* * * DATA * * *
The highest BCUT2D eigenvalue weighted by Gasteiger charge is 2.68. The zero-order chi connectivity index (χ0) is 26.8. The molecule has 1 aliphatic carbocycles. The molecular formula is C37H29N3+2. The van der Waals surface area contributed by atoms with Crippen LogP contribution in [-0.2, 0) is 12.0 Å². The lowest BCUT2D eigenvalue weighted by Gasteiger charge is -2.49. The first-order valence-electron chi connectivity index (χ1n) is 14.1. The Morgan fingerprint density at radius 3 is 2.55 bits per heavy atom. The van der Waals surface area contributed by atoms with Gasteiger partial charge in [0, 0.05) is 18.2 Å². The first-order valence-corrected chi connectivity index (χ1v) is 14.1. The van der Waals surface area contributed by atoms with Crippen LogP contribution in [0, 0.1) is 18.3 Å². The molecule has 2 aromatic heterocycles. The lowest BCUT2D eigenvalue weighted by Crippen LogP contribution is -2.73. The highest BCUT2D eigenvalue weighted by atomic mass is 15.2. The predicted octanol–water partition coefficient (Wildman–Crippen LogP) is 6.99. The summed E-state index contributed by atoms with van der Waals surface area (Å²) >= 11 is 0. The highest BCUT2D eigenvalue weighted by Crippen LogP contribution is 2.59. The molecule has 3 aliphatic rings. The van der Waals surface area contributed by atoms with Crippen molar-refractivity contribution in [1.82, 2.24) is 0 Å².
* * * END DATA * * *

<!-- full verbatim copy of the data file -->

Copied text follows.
The highest BCUT2D eigenvalue weighted by Gasteiger charge is 2.68. The zero-order chi connectivity index (χ0) is 26.8. The molecule has 1 aliphatic carbocycles. The molecular formula is C37H29N3+2. The van der Waals surface area contributed by atoms with Crippen LogP contribution in [-0.2, 0) is 12.0 Å². The lowest BCUT2D eigenvalue weighted by Gasteiger charge is -2.49. The first-order valence-electron chi connectivity index (χ1n) is 14.1. The Morgan fingerprint density at radius 3 is 2.55 bits per heavy atom. The van der Waals surface area contributed by atoms with Gasteiger partial charge in [0, 0.05) is 18.2 Å². The first-order valence-corrected chi connectivity index (χ1v) is 14.1. The van der Waals surface area contributed by atoms with Crippen LogP contribution in [0, 0.1) is 18.3 Å². The molecule has 2 aromatic heterocycles. The lowest BCUT2D eigenvalue weighted by Crippen LogP contribution is -2.73. The highest BCUT2D eigenvalue weighted by atomic mass is 15.2. The predicted octanol–water partition coefficient (Wildman–Crippen LogP) is 6.99. The summed E-state index contributed by atoms with van der Waals surface area (Å²) >= 11 is 0. The highest BCUT2D eigenvalue weighted by Crippen LogP contribution is 2.59. The molecule has 3 aliphatic rings. The van der Waals surface area contributed by atoms with Crippen molar-refractivity contribution in [1.82, 2.24) is 0 Å².